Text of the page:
Top critical review
22 March 2018
Aside from the fact that this book is appallingly written, it is just wrong. Does Stephanie Messenger know what a vaccine is? It's a small dose of a disease, which may cause symptoms but will not kill you. It builds up antibodies in the immune system so that when we encounter the real, pathogenic killer, we can fight it. Vaccines are one of medicine's miracles and their effect is the same as a child catching the killer disease and surviving, only they do not cause suffering or lifelong disability.
I see Messenger lost her baby son and blames it on his vaccines. However, reading deeper, the child had Alexander Disease, a rare genetic condition, which undoubtedly caused his death. It is clear to me that rather than slating Messenger for writing Melanie's Marvelous Measles (which is spelt is incorrectly), we should have sympathy for her. She is a heartbroken mother who lost her son and would rather blame a vaccine than her own or her husband's faulty genes. It is easier to blame a vaccine than to accept her child was sick from birth. This rampage is emotionally driven and for that we can't blame her.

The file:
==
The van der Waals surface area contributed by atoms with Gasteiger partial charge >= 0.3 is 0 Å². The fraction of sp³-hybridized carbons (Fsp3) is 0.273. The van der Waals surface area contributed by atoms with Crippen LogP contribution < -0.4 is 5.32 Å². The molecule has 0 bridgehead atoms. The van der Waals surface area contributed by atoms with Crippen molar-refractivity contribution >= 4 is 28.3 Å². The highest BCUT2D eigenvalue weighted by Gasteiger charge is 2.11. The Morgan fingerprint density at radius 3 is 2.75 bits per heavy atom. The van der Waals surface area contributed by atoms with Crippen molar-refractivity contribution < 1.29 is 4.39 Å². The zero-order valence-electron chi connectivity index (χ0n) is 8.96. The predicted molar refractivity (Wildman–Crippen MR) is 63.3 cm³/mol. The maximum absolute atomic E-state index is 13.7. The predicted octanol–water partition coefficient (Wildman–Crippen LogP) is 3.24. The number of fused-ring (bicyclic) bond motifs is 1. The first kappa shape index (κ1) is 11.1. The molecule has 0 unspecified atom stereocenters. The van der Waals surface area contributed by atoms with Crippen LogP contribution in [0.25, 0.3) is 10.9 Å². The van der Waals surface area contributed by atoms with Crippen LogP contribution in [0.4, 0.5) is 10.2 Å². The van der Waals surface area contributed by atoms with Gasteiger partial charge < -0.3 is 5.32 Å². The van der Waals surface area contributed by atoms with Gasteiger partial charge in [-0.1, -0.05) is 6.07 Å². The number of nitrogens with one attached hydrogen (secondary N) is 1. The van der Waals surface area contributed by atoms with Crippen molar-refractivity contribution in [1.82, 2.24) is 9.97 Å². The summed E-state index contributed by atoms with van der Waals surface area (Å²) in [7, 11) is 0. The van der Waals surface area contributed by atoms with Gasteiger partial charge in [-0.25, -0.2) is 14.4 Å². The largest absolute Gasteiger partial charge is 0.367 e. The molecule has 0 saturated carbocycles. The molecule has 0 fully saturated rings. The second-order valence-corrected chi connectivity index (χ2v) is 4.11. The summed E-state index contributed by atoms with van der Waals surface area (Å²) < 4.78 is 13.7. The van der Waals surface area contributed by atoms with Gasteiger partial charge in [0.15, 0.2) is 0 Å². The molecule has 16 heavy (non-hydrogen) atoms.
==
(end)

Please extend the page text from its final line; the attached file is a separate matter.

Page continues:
Sympathy aside, it is fricking dangerous to write a book like this and messed up that it is aimed at children. Messenger grossly downplays the symptoms of measles and makes light of a disease that kills, causes blindness and other potential lifelong disabilities. Vaccinating a society stamps out a deadly disease. Smallpox is all but eradicated from the UK now because of vaccination. If some people go on the advice of people like Stephanie Messenger, then we haven't eradicated a disease because some people will still be at risk of catching it. It is still out there and just supposing someone comes from another country who hasn't been vaccinated. They would get the disease and there would be an outbreak, a completely unnecessary outbreak.
This case tears me in two. On the one hand I feel for a mother who has lost her baby son. On the other hand, she's acting like an idiot and potentially putting people at risk.